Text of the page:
Local approach to target pest weeds at Waitaki lakes
Two pesky plant species – introduced by early European settlers – are the target of a co-ordinated pest control project to enhance biodiversity, water quality and mahinga kai resource gathering opportunities at Lake Ōhau and Lake Middleton.
The Ōhau Conservation Trust has been allocated $23,081 of funding as part of the Upper Waitaki Water Zone Committee's action plan, for further work to control pest plants cotoneaster and crack willows around the edges of the lakes, while improving the ecological, cultural, and recreational values of the lakes.
Ongoing control of cotoneaster
Ōhau Conservation Trust chair Vivienne Smith-Campbell said that the trust, along with Environment Canterbury and the Department of Conservation (DOC) has been working on removing cotoneaster from Lake Ōhau for eight years and the funding will focus on areas where cotoneaster has re-grown since the last control operation.
“We will focus on the lake shore and the terraces on the western side of Lake Ōhau Road. Cotoneaster is a very persistent plant that takes years to control. This work will take place over the spring and summer months.”
“Cotoneaster used to be extremely popular as a garden plant and birds spread it via the berries. While it is an attractive plant, in rural areas once it gets established it will out-compete and grow over the top of native plants. It is vigorous, fast-growing, and quickly establishes a monoculture if we don’t get on top of it with ongoing control work.”
Vivienne said it is vital to establish a long-term plan for funding when controlling cotoneaster as one treatment application is not enough to remove the pest plant.
“The trust is extremely fortunate to be able to continue working with Environment Canterbury and DOC on cotoneaster control and to receive ongoing funding from the Upper Waitaki Water Zone Committee for this project. Working together over the last eight years has created strong partnerships between all of us.”
Willow control at Lake Middleton
Meanwhile, the trust has also received funding from the zone committee to protect biodiversity values at Lake Middleton which Vivienne describes as a “jewel” for the Waitaki region.
“We will use the funding to control willow saplings which have started popping up around the northern and western edges of the lake. The willows were originally introduced for firewood and flood protection, but If we leave them there, they will take over and impact the water quality of the lake.”
The trust will work with Environment Canterbury staff, rūnanga/rūnaka and ecologists to assess the willow spread and look at options for removing the willows, with the work to begin early next year.
Vivienne said the ongoing success of both projects can be attributed to local input with the trust acting as the “eyes and ears on the ground”.
“Local people are in the area every day and can quickly identify any changes so action can be taken. We have the knowledge and understanding of the area that goes back years and projects like this make a real difference to the people who live and visit here.”
Protecting native riparian ecosystems
Zone committee chair Simon Cameron said that both projects align well with the committee’s three-year action plan goals.
"Our focus is improved management and preservation of recreational values of the Waitaki Lakes as well as enhancing mahinga kai opportunities.
"These projects help to ensure the ecological, habitat, cultural, social and recreational values of the native riparian ecosystems of Lake Ōhau and Lake Middleton are not detrimentally effected by the pest plants."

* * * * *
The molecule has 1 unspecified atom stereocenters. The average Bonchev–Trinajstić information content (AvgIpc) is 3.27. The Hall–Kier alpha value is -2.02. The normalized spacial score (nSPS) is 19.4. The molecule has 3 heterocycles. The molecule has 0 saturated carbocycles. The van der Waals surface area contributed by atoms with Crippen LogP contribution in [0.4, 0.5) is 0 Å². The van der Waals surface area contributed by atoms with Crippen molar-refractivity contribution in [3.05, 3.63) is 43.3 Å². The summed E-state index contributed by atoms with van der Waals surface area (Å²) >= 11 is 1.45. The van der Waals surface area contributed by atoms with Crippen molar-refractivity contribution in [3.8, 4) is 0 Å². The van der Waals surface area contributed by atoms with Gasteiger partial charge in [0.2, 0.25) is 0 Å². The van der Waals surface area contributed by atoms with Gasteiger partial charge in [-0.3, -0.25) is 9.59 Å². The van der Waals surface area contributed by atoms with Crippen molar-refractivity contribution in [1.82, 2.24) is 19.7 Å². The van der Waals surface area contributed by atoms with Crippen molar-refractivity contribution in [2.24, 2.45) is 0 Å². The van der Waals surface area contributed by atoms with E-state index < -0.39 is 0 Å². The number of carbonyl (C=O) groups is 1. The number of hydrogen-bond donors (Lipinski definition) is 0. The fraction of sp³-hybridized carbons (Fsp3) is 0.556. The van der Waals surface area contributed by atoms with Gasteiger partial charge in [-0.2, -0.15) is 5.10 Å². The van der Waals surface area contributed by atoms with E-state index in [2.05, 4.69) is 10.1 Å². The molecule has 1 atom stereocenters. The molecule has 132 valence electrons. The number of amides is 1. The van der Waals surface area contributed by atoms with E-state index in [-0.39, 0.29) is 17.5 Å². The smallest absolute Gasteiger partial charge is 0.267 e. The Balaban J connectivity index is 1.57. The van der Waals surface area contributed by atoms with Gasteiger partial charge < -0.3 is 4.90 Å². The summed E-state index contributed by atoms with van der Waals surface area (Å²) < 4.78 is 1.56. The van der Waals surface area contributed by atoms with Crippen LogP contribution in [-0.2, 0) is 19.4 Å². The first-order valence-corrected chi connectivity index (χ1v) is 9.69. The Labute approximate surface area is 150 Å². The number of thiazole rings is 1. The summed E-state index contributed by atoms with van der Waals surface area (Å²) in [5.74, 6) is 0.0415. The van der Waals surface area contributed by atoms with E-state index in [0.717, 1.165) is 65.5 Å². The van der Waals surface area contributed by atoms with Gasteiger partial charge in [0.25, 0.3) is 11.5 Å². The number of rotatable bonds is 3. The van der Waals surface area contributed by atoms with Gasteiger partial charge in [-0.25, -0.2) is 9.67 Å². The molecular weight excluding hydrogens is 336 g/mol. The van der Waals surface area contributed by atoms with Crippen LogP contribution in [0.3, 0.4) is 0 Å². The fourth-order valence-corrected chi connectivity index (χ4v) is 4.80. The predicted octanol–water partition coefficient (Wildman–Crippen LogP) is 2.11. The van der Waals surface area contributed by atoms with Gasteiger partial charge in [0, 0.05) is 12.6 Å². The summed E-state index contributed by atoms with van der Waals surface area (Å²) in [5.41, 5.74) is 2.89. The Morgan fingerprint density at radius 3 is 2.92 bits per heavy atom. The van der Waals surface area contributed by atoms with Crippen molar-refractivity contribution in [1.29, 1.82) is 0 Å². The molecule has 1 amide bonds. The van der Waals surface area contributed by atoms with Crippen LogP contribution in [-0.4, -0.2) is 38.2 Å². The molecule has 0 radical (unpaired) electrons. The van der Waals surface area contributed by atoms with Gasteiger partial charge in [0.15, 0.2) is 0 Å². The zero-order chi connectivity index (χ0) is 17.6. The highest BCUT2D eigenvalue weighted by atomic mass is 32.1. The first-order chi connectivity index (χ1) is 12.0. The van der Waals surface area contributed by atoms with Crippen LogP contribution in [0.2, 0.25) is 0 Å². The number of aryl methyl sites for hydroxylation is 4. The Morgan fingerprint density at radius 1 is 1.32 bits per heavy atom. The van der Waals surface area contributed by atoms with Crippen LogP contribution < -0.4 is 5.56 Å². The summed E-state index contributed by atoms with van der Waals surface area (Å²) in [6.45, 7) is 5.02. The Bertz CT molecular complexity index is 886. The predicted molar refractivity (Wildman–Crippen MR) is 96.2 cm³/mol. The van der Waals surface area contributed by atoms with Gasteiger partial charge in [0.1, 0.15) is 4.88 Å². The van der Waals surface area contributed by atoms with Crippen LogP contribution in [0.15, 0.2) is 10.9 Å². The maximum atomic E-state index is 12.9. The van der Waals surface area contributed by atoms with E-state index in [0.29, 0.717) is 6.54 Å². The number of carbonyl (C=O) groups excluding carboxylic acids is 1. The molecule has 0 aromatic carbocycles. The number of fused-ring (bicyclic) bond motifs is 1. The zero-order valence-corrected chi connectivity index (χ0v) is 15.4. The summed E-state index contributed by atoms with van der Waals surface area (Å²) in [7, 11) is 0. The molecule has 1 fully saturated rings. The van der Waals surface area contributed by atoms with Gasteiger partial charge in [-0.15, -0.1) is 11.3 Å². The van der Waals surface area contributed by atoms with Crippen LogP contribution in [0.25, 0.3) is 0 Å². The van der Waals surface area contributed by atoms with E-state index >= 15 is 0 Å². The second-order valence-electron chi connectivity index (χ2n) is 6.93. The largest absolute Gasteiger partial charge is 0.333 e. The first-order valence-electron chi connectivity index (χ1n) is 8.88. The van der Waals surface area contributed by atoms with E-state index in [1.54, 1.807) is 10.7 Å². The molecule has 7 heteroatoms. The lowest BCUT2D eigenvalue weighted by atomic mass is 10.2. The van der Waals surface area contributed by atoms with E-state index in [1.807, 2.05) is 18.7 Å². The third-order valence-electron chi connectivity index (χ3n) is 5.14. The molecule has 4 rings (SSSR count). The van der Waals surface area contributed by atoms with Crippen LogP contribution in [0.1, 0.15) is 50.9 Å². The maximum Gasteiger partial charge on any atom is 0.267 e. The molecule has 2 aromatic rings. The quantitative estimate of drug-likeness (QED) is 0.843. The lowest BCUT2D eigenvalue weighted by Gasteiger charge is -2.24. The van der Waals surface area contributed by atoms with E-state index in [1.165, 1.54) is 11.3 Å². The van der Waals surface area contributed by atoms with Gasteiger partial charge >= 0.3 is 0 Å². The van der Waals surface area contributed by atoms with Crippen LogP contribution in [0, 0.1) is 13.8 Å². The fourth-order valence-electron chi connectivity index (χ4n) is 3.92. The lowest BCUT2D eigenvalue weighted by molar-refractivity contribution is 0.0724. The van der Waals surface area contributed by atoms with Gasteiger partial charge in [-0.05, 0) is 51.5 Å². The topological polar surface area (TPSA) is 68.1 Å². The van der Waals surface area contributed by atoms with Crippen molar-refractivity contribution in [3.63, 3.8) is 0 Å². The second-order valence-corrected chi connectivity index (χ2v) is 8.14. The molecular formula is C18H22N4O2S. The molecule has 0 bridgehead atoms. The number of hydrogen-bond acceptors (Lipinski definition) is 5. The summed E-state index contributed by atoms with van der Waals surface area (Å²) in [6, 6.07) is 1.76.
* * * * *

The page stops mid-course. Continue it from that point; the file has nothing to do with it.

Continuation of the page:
Funding for local projects
Each of Canterbury’s water zone committees has an action plan which outlines how they will work with the community to deliver their aspirations for freshwater, as outlined in the Canterbury Water Management Strategy (CWMS). Committees, including Upper Waitaki Water Zone Committee, were provided $50,000 to support projects in their zones.
The Upper Waitaki Water Zone Committee has supported the following projects as part of its action plan:
- Ōhau Conservation Trust: Lake Ōhau cotoneaster follow-up control project - $13,081; Lake Middleton Willow Control - $11,000
- Tekapo Trails Society Inc: Lake Tekapo Willow Bay and lagoon planting project - $4,919
- Omarama soil moisture monitoring pilot project - $21,000
Lake Tekapo Willow Bay and lagoon planting project
Two projects to enhance the Lake Tekapo area will go ahead with support from the zone committee.
- Native plantings will enhance a walk/cycle trail (1.2 km) from Pines Beach in the Regional Park to Willow Bay on the shores of Lake Tekapo. The plantings include the tree species on the right side of the track which, when established provide a natural barrier to stock entering the lake. On the bottom side of the track, groups of tussock and flax will be planted to mitigate run-off from the track and to help hide the trail from lakeview.
- Native planting and rabbit proof fencing for plants to enhance a lagoon on Sawdon Station Lagoon walking and bike trail.
Omarama soil moisture monitoring pilot project
The water zone committee is supporting a key project of the Omarama Water User Group - which is beginning a “Soil Moisture Monitoring Pilot Project” that investigates and implements technology that can improve nutrient loss management.
They aim to make improvements to overall effectiveness and usefulness of moisture technology by collaborating to manage, understand and use this equipment and data in a catchment wide approach.
Findings from the project would then be assimilated openly to other catchments in the Upper Waitaki Zone, in the interests of overall improvements to nutrient losses and loads that contribute to TLI readings in the Ahuriri Arm.
About the zone committee
The Upper Waitaki Water Zone Committee is a joint committee made up of community members, rūnanga and local councils. Find out more on our water zone page.